Spacecraft of this type of construction could readily be built and placed into service using today’s technology.


edit for format

[edit on 8-6-2010 by sherpa]



posted on Jun, 8 2010 @ 09:16 AM
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Light do produce a gravitational field. It is very small though.



posted on Jun, 8 2010 @ 09:17 AM
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Although photons have no rest mass because they're never at rest, they DO exhibit 'relativistic mass' as a function of their high velocity and that causes light to be affected by gravity (attracted to other mass). Light also has an infinitesimal gravitational affect on other mass but it's so weak it may as well be zero. Gravitational lensing in astronomy is proof of gravity attracting light (large mass of a star bending the beams passing close to it) and black holes (if they exist) would have sufficient gravity to actually trap photons that ventured closer than the event horizon.

In the case of a single photon passing within 10cm of a single hydrogen atom in a total vacuum, the photon's mass being vastly smaller than the single proton of the atom means there would be no noticeable affect on the photon's path but there would be some, however unmeasurable. Also, the inertia of the photon's kinetic energy 1/2 mv^2 at the speed of light is a huge factor in this experiment.



posted on Jun, 8 2010 @ 09:18 AM
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reply to post by Arbitrageur
 

I know, I hate to be a snitch/busy-body but I really think epic thoughts like this should be contributed to the mind which created them. As the OP states in his intro post he is currently 21 he would have had to have thought of this in 2004, when he was around 15. I wish I were contemplating the physical aspects of light at such an early age...



posted on Jun, 8 2010 @ 09:29 AM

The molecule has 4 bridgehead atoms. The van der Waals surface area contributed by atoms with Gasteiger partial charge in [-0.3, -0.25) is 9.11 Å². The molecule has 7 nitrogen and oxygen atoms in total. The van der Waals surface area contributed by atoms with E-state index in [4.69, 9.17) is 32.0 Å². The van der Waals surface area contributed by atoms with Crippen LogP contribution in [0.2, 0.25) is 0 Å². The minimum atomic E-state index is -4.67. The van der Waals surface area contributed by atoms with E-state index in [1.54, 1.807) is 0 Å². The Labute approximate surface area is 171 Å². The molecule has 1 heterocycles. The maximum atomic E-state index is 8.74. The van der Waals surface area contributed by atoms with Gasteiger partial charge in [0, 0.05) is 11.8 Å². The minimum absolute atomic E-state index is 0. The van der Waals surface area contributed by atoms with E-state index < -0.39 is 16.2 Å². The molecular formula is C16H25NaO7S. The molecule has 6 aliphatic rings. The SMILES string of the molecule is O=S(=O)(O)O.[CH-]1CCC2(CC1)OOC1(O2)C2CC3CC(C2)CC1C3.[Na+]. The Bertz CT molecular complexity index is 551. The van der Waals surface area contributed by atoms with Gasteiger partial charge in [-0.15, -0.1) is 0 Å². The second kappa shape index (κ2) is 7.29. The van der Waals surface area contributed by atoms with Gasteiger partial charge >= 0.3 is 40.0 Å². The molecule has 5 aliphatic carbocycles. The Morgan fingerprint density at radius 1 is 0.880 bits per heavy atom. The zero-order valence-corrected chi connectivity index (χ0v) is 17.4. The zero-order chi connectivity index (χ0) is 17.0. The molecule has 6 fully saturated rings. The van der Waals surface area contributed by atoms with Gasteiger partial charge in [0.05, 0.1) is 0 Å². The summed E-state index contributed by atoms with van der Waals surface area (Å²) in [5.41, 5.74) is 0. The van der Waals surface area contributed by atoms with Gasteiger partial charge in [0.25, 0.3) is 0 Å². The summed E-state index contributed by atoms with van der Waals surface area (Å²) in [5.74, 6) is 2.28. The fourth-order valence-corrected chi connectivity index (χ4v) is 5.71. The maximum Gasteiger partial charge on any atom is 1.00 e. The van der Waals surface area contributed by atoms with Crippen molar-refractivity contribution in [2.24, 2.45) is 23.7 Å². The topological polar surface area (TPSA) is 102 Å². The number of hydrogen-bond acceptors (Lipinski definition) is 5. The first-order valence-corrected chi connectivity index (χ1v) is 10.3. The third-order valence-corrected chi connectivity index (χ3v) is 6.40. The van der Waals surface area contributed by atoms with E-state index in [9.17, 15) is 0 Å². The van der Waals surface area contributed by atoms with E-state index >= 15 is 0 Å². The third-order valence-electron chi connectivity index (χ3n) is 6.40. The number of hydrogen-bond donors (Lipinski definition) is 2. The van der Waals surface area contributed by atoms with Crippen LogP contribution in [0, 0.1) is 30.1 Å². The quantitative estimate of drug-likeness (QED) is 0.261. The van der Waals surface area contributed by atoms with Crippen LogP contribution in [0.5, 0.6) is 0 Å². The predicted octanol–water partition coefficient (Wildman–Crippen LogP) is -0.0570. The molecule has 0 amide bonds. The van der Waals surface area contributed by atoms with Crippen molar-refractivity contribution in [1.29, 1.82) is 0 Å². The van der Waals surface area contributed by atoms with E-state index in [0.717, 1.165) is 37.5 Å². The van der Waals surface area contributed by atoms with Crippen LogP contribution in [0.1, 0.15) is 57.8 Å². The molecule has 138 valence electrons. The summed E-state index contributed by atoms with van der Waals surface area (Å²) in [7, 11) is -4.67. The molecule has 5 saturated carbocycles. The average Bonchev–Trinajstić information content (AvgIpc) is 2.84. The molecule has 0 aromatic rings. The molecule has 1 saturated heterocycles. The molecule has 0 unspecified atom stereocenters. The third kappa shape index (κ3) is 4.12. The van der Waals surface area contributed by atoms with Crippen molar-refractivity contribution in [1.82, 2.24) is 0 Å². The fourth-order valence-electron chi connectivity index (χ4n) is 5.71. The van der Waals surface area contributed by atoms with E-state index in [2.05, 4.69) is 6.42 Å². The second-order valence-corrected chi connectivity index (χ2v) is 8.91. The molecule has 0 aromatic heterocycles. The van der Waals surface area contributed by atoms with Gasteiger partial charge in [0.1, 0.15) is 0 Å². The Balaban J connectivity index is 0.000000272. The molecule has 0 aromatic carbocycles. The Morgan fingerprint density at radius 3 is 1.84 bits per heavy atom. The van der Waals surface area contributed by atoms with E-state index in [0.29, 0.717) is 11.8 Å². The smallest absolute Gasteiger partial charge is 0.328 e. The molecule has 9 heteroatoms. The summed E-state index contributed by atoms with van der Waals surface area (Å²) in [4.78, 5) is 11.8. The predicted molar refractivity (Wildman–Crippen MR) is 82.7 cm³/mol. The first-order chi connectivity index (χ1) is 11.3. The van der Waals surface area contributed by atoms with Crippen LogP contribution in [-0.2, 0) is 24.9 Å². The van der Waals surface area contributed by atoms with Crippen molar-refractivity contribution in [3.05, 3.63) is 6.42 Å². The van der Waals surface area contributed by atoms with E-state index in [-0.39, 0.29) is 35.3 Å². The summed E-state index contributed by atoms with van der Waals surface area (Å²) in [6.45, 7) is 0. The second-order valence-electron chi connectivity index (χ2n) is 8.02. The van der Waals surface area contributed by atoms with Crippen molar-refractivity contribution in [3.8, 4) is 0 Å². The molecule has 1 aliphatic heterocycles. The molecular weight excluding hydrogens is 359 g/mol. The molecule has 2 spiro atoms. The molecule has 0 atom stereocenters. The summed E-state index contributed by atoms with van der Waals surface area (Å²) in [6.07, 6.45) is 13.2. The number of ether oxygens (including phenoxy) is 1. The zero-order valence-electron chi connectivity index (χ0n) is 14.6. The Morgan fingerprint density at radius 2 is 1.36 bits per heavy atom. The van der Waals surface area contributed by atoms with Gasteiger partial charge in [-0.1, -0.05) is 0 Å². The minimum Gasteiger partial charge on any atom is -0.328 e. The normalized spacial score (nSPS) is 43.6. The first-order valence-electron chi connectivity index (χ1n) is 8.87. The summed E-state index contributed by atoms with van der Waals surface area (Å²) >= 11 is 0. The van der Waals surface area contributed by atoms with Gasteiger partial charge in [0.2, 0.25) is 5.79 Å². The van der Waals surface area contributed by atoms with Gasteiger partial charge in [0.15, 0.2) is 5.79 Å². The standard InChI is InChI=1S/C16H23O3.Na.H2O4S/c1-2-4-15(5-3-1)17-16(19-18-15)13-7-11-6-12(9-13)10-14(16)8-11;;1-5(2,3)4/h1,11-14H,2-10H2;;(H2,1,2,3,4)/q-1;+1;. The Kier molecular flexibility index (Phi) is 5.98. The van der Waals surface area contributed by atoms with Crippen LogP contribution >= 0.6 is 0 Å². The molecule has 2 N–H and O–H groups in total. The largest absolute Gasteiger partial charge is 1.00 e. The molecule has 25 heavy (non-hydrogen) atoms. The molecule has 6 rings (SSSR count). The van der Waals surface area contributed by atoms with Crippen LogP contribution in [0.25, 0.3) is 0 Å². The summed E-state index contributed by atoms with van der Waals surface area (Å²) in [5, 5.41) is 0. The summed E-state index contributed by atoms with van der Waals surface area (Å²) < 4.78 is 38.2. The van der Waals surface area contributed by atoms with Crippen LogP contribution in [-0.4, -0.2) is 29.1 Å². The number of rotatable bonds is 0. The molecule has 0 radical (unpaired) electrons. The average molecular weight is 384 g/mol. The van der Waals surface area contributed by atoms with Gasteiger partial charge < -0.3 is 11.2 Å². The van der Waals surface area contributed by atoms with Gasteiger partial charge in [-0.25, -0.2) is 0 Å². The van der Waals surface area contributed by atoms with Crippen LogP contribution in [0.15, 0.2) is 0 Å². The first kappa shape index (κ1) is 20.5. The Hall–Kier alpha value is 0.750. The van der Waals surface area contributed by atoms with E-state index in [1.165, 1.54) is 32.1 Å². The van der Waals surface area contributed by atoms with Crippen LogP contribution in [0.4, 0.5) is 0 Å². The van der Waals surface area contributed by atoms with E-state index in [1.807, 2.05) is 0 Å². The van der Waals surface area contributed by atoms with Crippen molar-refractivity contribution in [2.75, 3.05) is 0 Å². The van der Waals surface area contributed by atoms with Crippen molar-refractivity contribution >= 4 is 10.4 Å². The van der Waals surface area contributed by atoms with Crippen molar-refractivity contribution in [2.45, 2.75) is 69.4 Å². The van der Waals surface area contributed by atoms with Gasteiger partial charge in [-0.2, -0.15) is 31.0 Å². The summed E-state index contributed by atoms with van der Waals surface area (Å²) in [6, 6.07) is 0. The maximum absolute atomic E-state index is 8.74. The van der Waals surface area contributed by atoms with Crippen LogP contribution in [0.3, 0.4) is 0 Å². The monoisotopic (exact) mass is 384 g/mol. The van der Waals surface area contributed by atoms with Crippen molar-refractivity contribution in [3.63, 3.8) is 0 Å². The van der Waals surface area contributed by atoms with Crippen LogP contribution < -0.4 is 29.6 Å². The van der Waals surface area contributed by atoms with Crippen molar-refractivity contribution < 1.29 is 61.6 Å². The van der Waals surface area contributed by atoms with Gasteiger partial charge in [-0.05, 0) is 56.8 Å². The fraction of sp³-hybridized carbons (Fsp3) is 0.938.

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Light is a very mystique stuff. The observer defines it's appearance. As far known, light has no gravity - and also does not react on gravity. Light can be bend, but not from gravity.

en.wikipedia.org...



posted on Jun, 8 2010 @ 09:36 AM
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reply to post by Arbitrageur
 



If the question is: "Does light produce a gravitational field?", then the answer "no" may be a little too simply put, not quite correct but close enough for many calculations.


Light is mass-less and unable to produce a gravitational field of any strength, even a negligible one. Einsteinian physics correlates gravity to mass, mass to gravity. Without mass, there is no gravity.

The though experiment postulated by the OP was a stationary and solitary atom with zero velocity, then shooting a coherent beam (as in laser) of light past this atom at a distance of 10 cm. A coherent beam of light would have no effect (gravitationally) upon this atom as it does not have any mass in which to induce a gravitational field.

If light is capable of inducing gravity by it's own right, then Einstein was wrong.


Any acceleration of the atom toward the beam of the light would be like the acceleration of the Earth toward the dropped ball, it might exist but it's probably too small an effect to measure.


That's assuming a non zero velocity *towards* the beam of light. This is not the case for the thought experiment. The atom is stationary with zero velocity while the coherent beam of light is 10 cm away and not placed in the atom's direct path. Under the pretense of the thought experiment, there is nothing insightful enough to 'assume' a negligible gravitational field being induced directly by the coherent beam of light, as light has no mass and mass is correlated to gravity. Unless Einstein is wrong and light does indeed have sufficient mass to generate a negligible gravitational field, then the answer to the OP is a strict 'no'.



posted on Jun, 8 2010 @ 09:40 AM
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Originally posted by Archirvion
Light do produce a gravitational field. It is very small though.


No, light can be acted upon by gravity due to it's relativistic mass, but it does not generate any gravitational field of it's own accord. It has no 'real mass' in which to do such a physics defying act.



posted on Jun, 8 2010 @ 09:43 AM
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Originally posted by sirnex